Students took the spotlight during a forum at the 3rd annual Southeast Indian Studies Conference at The University of North Carolina at Pembroke.
The conference on April 12 - 13 was attended by more than 100 at UNCP’s Regional Center.
Rocky Locklear, gesturing, answers a question during the student panel at the SE Indian Studies Conference. From left: Lauren Locklear, Dr. Jane Haladay, Rocky Locklear, Mara Locklear and Kindra Locklear.
The final panel was comprised of four Lumbee students who discussed the novel “Faces in the Moon” by Betty Louise Bell. Their literary analysis resulted from an assignment in their American Indian Studies literature class with Dr. Jane Haladay.
“The panel presentations evolved from a class assignment,” Dr. Haladay explained. “I had some incredible work that I felt would benefit from wider exposure.”
The presentations were inspired and often personal. Each student focused on an aspect of the book that had personal or cultural meaning.
For American Indian Studies major Kindra Locklear, dreams as a cultural phenomenon was the subject of her presentation.
“Being a Lumbee, dreams are important to us,” Locklear said. “We have meanings for different types of dreams and how they relate to our lives.”
After listening to Locklear’s paper, one audience member, during the question and answer session, suggested that she consider expanding the idea of dreams in Lumbee culture into a future dissertation.
For elementary education major Rocky Locklear, it was the balance between selflessness and selfishness.
“The ideas in this book allowed me to understand the nature of protective selfishness and the need for self-interest,” he said. “I wrote this from personal experience. I want to shape my identity with self-interest not selfishness.”
Rocky discussed the prejudice that many Lumbee people, especially men, face when they decide to go to college.
“Our own people say, ‘You’re trying to be white.’ I’m not trying to be white, I’m just trying to take the next step and get an education,” Locklear said.
His remarks received spontaneous applause from the audience.
Lauren Locklear studied the Native American story-telling traditions in the novel.
“In the book, the Cherokee keep their tribe alive through stories,” Locklear said. “There are traditions told among the Lumbee as well. Sometimes word of mouth takes you farther than the written word.”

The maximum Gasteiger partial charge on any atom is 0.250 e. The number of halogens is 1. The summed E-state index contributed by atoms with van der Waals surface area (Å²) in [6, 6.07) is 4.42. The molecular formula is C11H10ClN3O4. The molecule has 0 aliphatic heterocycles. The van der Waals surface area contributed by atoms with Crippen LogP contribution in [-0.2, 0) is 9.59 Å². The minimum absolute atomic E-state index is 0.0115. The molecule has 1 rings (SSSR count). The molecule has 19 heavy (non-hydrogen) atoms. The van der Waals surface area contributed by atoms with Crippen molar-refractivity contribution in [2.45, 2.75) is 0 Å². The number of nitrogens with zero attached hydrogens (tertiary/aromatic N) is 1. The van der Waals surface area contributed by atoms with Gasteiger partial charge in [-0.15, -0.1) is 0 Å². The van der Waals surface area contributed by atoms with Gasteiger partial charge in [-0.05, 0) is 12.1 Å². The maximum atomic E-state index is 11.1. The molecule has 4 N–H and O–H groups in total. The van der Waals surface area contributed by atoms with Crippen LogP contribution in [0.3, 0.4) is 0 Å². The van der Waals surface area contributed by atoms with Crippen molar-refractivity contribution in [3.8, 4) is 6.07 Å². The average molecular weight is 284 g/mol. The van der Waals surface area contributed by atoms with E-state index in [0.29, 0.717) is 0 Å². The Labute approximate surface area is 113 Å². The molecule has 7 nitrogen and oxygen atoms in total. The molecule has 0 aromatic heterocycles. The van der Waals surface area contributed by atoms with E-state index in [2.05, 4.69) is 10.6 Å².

Mara Locklear said she struggled with the assignment and re-wrote her paper for the conference. The book and the assignment were revealing for her.
“This was not just a paper; we really enjoyed Dr. Haladay’s class,” Locklear said. “After this class, I can say that I’m proud to be a member of the Lumbee Tribe.”
It was the second presentation for Kindra, Lauren and Rocky Locklear. The first was at the Native American Literature Symposium (NALS) in Michigan last March.
“This group continues to meet, and I would love to see their writings published as a collection in some way,” Dr. Haladay said. “It has transformed the class into a community of scholars.”
The Southeast Indian Studies Conference was attended by scholars and students from across the U.S., including Michael Osbourne, a graduate student from UCLA.
“I traveled a long way to attend this conference, and I was very excited to come,” he said. “We don’t have many American Indians in our program from the Southeast, so I’m trying to interest students in our program.”
Conference coordinator Dr. Stan Knick, interim chair of UNCP’s American Indian Studies Department, said he was pleased by the attendance and variety and quality of presentations over the two-day conference.
“I believe we’ve had a very productive two days,” Dr. Knick said. “You can see why we are especially proud of our own students.”
After reviewing the conference evaluation forms turned in by those in attendance, Dr. Linda Oxendine noted that the UNCP student panel was a favored event.